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Family

Who Gets To Choose

In 2007, with long chestnut pigtails sprouting from the sides of my head, I attended my first day of kindergarten at a public school just outside of Boston. I was enrolled in what was called the Choice Program, an institution that four years later would implode with scandal.

Siblings in Different Voices

While my brother’s intention was to help me better clarify my writing, that isn’t what my mind told me in the moment. During our conversation, I became resentful of him, and doubtful of myself. I started to question the value of the ideas I wrote about, the ones that he claimed were too big and detached.

Episode 4: Mothering (Transcript)

Episode 4: Mothering (Transcript)

Reclaiming “Bossy”: How Sexism Shaped Who I Am

As a child, I was loud and outspoken. I prided myself on my intelligence and eagerness to learn; I truly had killer confidence. I told people I was going to be “the dictator of the world” when I grew up. But as time went on, it became increasingly apparent that the education system didn’t have room for a personality like mine. Well, at least when that personality belonged to a girl.

Loving Judith

Gentileschi’s rendition of Judith is a self-portrait—allowing her to wield a sword and take revenge, if only in fantasy. Judith Slaying Holofernes was the first piece of feminist art that really moved me. Even now, I get chills when I view it. I thought a lot about Judith this week, after dusting off my menorah and dutifully buying candles and gelt.

My Mom Used To Say...

It was her go-to statement whenever she was cajoling me into doing something she considered a mitzvah, especially when I wasn’t exactly jumping at the opportunity. She would look at me with that, you know, mom look, and say, “Do good things and tell people you’re Jewish.”

Photographic Memory

I never paid much attention to our history when I was younger. I felt very disconnected from my Jewish past, as I had little grasp of what the Holocaust really was and what it meant to be Jewish, especially growing up in an area with few Jews.

La Rosa

When I think of something that represents my Jewish and female identity, I often go to a ring that my grandmother, who I call my abuela, gifted me. It had belonged to her before, and I had always admired it whenever she wore it.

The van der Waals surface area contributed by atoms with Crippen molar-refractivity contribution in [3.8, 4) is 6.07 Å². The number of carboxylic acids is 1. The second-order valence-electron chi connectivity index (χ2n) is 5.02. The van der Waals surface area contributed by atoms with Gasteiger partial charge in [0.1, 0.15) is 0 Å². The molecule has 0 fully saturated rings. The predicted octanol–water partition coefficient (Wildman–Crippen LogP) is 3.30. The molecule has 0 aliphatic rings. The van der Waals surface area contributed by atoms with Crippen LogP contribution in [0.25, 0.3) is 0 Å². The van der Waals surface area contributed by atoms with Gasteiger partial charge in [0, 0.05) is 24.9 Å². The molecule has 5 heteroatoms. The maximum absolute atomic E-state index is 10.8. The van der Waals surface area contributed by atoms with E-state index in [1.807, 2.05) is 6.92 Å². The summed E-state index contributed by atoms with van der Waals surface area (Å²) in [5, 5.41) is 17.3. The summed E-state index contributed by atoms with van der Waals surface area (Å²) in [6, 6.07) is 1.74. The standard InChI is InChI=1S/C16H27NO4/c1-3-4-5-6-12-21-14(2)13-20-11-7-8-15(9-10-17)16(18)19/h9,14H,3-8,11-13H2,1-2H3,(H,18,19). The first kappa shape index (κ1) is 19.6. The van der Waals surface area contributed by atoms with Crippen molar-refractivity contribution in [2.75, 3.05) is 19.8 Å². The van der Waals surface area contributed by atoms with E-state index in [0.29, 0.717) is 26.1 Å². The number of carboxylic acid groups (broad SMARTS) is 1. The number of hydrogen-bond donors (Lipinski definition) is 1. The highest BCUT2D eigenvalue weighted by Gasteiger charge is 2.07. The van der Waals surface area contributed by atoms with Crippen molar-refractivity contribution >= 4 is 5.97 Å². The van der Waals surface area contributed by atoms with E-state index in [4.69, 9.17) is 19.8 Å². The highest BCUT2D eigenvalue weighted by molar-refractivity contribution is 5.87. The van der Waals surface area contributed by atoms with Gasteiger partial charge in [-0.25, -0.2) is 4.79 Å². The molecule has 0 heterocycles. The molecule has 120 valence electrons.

Julie Rezmovic-Tonti, with Jessica Kirzane

Julie Rezmovic-Tonti teaches middle school Jewish history and serves as Outreach Coordinator at Gesher Jewish Day School in Fairfax, Virginia. She has a BA in Women's Studies from the University of Maryland and an MA in Jewish Studies from Siegal College. She also studied at Yeshivat Simchat Shlomo and the Shalom Hartman Institute in Jerusalem.  She lives in Fairfax, Virginia, with her husband, three children, typewriter, pottery wheel, and garden.

Jessica Kirzane is the Lecturer in Yiddish at the University of Chicago and the Editor-in-Chief of In geveb: A Journal of Jewish Studies. She is also a literary translator from Yiddish and has taught Jewish Studies at multiple grade levels. As a contributing author and editor for the Teach Great Jewish Books website of the Yiddish Book Center, she has created several resources to bring literary and historical documents into the high school classroom.

The Harm of Tshuvah: A Letter from an Abuse Survivor

People view forgiveness as the secret to healing, as if it isn’t a long painful process of flashbacks, relapsing, shame, medication, and therapy, as if there’s some easy way to heal that I have been too prideful to consider. To view forgiveness as the apex of survivors’ progress trivializes each person’s individual struggle.

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How to cite this page

Jewish Women's Archive. "Family." (Viewed on February 18, 2019) <https://jwa.org/topics/family>.

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